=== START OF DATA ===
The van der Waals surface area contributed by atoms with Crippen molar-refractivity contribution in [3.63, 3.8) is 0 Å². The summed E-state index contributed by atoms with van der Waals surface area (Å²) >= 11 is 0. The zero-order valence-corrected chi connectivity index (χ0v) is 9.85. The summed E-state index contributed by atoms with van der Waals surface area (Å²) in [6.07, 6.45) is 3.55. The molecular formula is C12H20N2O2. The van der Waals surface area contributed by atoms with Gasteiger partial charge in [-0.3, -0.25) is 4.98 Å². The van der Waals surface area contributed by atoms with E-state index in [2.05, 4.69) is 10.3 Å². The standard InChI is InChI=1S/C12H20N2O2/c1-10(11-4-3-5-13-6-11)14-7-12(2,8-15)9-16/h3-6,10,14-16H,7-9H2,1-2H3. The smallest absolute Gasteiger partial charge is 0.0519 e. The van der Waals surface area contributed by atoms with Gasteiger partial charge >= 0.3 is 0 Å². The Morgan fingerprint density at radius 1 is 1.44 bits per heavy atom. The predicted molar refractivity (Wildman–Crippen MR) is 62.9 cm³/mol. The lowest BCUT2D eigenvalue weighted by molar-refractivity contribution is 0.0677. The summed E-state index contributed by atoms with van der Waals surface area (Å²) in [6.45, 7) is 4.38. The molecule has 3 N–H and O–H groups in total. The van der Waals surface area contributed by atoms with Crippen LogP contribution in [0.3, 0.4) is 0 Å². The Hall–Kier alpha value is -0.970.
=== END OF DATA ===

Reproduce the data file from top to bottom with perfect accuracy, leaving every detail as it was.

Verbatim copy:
The van der Waals surface area contributed by atoms with Crippen molar-refractivity contribution in [3.63, 3.8) is 0 Å². The summed E-state index contributed by atoms with van der Waals surface area (Å²) >= 11 is 0. The zero-order valence-corrected chi connectivity index (χ0v) is 9.85. The summed E-state index contributed by atoms with van der Waals surface area (Å²) in [6.07, 6.45) is 3.55. The molecular formula is C12H20N2O2. The van der Waals surface area contributed by atoms with Gasteiger partial charge in [-0.3, -0.25) is 4.98 Å². The van der Waals surface area contributed by atoms with E-state index in [2.05, 4.69) is 10.3 Å². The standard InChI is InChI=1S/C12H20N2O2/c1-10(11-4-3-5-13-6-11)14-7-12(2,8-15)9-16/h3-6,10,14-16H,7-9H2,1-2H3. The smallest absolute Gasteiger partial charge is 0.0519 e. The van der Waals surface area contributed by atoms with Gasteiger partial charge >= 0.3 is 0 Å². The Morgan fingerprint density at radius 1 is 1.44 bits per heavy atom. The predicted molar refractivity (Wildman–Crippen MR) is 62.9 cm³/mol. The lowest BCUT2D eigenvalue weighted by molar-refractivity contribution is 0.0677. The summed E-state index contributed by atoms with van der Waals surface area (Å²) in [6.45, 7) is 4.38. The molecule has 3 N–H and O–H groups in total. The van der Waals surface area contributed by atoms with Crippen LogP contribution in [0.3, 0.4) is 0 Å². The Hall–Kier alpha value is -0.970.